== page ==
• holding option + two fingers on track pad just creates a duplicate photo for me on mojava 10.14.6 Commented Nov 12, 2019 at 1:11
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    Did not help. As soon as I release fingers from trackpad, the image reverts to it's original position before I rotated it. The option key did not matter either way. Commented May 27, 2020 at 14:51

Apparently, it used to be possible by holding down the option key while rotating (using the button on the toolbar), at least according to this forum entry from 2005:


But it didn't work for me on OS X Mountain Lion, all the option button did was change the rotation direction (for the rotation button on the toolbar).


I found an online website that does it (probably there are many others):

No need to register or install anything. Just upload the picture, type how many degrees should be rotated and done.


You can do this straight from Preview if you're on a MacBook. Just put two fingers on the touch pad, rotate, and viola. Unfortunately, there is no way to input exactly the degrees to which you want to rotate, but this at least allows for an approximation.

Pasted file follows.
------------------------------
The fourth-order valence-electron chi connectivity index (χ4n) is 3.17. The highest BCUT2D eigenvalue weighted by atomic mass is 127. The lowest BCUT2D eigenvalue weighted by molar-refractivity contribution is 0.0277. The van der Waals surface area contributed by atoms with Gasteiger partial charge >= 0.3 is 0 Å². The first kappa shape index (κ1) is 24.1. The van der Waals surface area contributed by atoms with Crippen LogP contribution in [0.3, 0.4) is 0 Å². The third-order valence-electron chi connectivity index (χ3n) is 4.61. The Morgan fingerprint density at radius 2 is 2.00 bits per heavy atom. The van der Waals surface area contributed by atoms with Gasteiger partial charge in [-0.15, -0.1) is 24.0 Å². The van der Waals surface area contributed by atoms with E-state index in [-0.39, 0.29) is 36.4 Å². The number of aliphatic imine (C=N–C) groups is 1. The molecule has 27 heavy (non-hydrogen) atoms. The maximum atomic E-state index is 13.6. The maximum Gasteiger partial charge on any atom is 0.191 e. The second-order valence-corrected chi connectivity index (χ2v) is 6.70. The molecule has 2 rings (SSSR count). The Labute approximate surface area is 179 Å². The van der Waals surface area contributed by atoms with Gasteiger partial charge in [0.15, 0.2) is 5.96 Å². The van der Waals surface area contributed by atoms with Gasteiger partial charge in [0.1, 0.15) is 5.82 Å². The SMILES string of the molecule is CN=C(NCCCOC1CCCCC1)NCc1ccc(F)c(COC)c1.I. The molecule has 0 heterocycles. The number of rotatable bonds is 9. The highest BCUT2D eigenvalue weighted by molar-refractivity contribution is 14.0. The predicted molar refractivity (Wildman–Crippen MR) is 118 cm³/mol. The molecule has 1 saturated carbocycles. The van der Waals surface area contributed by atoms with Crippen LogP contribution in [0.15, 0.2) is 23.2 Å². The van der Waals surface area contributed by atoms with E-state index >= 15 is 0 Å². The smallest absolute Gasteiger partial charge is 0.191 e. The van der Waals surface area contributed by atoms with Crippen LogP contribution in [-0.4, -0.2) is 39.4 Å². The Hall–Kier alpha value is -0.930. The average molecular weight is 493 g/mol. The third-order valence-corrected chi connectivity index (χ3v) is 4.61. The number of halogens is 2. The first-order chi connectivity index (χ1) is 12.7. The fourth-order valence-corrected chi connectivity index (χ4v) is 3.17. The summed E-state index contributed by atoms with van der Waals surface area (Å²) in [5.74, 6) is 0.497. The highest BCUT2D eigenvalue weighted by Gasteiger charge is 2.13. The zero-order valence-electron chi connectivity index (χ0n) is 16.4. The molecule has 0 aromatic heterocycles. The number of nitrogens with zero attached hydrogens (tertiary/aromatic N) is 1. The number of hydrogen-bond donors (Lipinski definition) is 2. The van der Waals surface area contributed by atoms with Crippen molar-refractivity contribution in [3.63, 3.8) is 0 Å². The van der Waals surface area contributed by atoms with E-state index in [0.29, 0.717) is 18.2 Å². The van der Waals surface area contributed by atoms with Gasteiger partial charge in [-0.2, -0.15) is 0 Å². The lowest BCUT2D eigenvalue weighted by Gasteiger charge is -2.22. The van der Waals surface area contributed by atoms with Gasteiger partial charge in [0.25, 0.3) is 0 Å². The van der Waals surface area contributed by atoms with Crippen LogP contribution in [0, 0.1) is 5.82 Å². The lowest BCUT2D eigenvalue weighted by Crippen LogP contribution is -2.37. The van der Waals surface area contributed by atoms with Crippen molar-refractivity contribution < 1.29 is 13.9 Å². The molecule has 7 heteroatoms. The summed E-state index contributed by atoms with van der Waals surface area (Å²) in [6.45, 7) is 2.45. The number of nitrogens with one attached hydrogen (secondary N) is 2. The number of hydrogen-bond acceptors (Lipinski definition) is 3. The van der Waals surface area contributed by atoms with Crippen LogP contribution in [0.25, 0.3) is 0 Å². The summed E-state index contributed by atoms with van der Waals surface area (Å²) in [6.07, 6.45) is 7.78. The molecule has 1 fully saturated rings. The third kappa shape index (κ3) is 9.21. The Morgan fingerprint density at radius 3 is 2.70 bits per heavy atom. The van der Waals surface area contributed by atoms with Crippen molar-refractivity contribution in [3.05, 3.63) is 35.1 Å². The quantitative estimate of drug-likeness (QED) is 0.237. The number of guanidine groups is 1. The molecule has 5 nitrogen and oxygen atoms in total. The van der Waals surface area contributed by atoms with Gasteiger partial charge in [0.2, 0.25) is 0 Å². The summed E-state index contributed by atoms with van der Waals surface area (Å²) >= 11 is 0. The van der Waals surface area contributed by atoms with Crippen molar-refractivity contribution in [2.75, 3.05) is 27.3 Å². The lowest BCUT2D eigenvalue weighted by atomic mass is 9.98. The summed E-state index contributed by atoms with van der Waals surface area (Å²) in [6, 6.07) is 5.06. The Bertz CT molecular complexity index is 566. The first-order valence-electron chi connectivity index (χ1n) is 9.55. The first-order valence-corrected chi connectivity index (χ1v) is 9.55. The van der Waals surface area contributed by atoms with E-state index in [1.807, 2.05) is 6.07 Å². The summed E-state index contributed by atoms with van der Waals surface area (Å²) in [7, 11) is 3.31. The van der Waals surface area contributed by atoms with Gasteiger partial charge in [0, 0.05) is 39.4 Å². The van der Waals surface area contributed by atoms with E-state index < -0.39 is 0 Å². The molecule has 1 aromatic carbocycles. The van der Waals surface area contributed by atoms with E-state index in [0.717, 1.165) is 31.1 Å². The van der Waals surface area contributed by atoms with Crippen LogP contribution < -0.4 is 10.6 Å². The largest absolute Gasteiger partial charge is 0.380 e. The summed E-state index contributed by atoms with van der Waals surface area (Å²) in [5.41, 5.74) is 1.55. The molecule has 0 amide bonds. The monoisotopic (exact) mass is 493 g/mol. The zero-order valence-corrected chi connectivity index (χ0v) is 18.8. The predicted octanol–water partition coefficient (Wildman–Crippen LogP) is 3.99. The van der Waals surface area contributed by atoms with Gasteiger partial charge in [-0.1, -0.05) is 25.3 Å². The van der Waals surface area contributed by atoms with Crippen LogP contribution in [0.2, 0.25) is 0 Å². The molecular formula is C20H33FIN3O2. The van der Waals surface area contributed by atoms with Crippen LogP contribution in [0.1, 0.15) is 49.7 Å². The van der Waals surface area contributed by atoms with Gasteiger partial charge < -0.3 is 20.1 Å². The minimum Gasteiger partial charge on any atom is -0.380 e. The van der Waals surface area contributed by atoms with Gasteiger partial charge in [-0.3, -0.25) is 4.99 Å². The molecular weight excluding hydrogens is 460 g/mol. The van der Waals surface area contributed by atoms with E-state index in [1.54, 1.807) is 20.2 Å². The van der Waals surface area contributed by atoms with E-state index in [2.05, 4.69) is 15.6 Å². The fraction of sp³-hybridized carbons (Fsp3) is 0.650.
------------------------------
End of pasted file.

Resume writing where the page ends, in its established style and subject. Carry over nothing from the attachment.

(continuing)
Hope that helps.

  • 3
    Strange, when I do that it jumps and snaps into 90degrees positions
    – leon
    Commented Feb 27, 2019 at 1:40

If you have a trackpad, visit System Preferences > Trackpad panel and select Rotate in the Scroll & Zoom tab. Now, once in Preview, you can rotate your image by the amount you prefer, by using your thumb and index finger in a rotating manner on the trackpad. No need to click on the trackpad or hold down the option key. Without a trackpad, Preview only offers 90-degree rotational increments.